German War Cemetery was established at the end of the Great War, between 1919
and 1923, by the French authorities. The Treaty of Versailles of 1919 provided
for the shared maintenance of war cemeteries and so, in 1922, France granted her
'ex-enemies' who fell on her soil the right in perpetuity to a grave.
the largest German war cemetery in France, is the final resting place for
44,833 German soldiers of whom 8,040 were never identified and buried in a
common grave. The bodies of the dead were originally buried in small
cemeteries close to the Western Front, spread over more than 110 villages in
Pas-de-Calais. Most of the soldiers died in the intense fighting in Artois, on
Lorette Spur (1914-1915) and Vimy Ridge (1917-1918).
In 1926 the
French Government allowed the German War Graves Commission, the Volksbund
Deutsche Kriegsgräberfürsorge (VDK), to carry out work on the cemetery but
only under its supervision. With a minimum of earthworks and the planting of
numerous trees, the VDK transformed what had until then been just a field into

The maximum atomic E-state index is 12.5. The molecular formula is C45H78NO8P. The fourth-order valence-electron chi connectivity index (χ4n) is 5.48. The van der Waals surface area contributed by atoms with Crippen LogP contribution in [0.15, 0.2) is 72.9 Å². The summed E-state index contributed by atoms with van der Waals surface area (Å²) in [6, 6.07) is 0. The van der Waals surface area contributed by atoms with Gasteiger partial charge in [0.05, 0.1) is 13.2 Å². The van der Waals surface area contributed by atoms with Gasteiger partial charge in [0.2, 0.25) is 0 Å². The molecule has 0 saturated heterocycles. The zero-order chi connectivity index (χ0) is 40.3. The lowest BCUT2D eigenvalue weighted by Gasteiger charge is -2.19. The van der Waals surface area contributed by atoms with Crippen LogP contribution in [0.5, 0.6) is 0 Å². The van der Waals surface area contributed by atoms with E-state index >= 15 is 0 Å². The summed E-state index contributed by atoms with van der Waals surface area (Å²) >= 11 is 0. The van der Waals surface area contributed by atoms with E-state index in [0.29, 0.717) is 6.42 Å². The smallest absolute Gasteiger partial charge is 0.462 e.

a proper war cemetery. At the centre of the 8-hectare site they erected a stone
monument inscribed with the first words of Uhland's famous poem, Ich hatt einen
Kameraden (I had a comrade).
the maintenance of the German War Cemeteries has been the responsibility of the
VDK alone. Between 1975 and 1983 the VDK completely redesigned the cemetery in
Neuville-Saint-Vaast. Cast-iron crosses replaced the wooden ones, each one
engraved with the names of four soldiers, and stone headstones were introduced
for Jewish soldiers buried there.
One of the
VDK's missions is to promote 'reconciliation above the graves' and to this end
they encourage young volunteers to take part in work camps every summer to
maintain German cemeteries throughout Europe.